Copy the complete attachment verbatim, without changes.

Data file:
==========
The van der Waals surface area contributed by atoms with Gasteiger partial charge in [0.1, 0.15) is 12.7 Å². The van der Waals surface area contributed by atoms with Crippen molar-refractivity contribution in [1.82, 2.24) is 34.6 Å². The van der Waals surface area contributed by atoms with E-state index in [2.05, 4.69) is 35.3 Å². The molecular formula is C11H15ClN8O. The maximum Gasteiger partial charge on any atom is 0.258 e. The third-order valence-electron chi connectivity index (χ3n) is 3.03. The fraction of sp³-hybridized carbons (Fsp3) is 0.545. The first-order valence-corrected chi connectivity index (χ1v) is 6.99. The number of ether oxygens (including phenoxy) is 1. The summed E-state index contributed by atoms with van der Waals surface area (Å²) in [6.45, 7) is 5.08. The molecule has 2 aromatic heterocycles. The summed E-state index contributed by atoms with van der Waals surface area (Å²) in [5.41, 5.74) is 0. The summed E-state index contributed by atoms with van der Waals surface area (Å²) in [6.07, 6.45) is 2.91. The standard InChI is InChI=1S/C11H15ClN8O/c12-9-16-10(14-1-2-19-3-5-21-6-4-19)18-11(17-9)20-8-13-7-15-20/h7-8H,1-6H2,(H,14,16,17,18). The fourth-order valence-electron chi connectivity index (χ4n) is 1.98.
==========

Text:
The van der Waals surface area contributed by atoms with Gasteiger partial charge in [0.1, 0.15) is 12.7 Å². The van der Waals surface area contributed by atoms with Crippen molar-refractivity contribution in [1.82, 2.24) is 34.6 Å². The van der Waals surface area contributed by atoms with E-state index in [2.05, 4.69) is 35.3 Å². The molecular formula is C11H15ClN8O. The maximum Gasteiger partial charge on any atom is 0.258 e. The third-order valence-electron chi connectivity index (χ3n) is 3.03. The fraction of sp³-hybridized carbons (Fsp3) is 0.545. The first-order valence-corrected chi connectivity index (χ1v) is 6.99. The number of ether oxygens (including phenoxy) is 1. The summed E-state index contributed by atoms with van der Waals surface area (Å²) in [6.45, 7) is 5.08. The molecule has 2 aromatic heterocycles. The summed E-state index contributed by atoms with van der Waals surface area (Å²) in [5.41, 5.74) is 0. The summed E-state index contributed by atoms with van der Waals surface area (Å²) in [6.07, 6.45) is 2.91. The standard InChI is InChI=1S/C11H15ClN8O/c12-9-16-10(14-1-2-19-3-5-21-6-4-19)18-11(17-9)20-8-13-7-15-20/h7-8H,1-6H2,(H,14,16,17,18). The fourth-order valence-electron chi connectivity index (χ4n) is 1.98.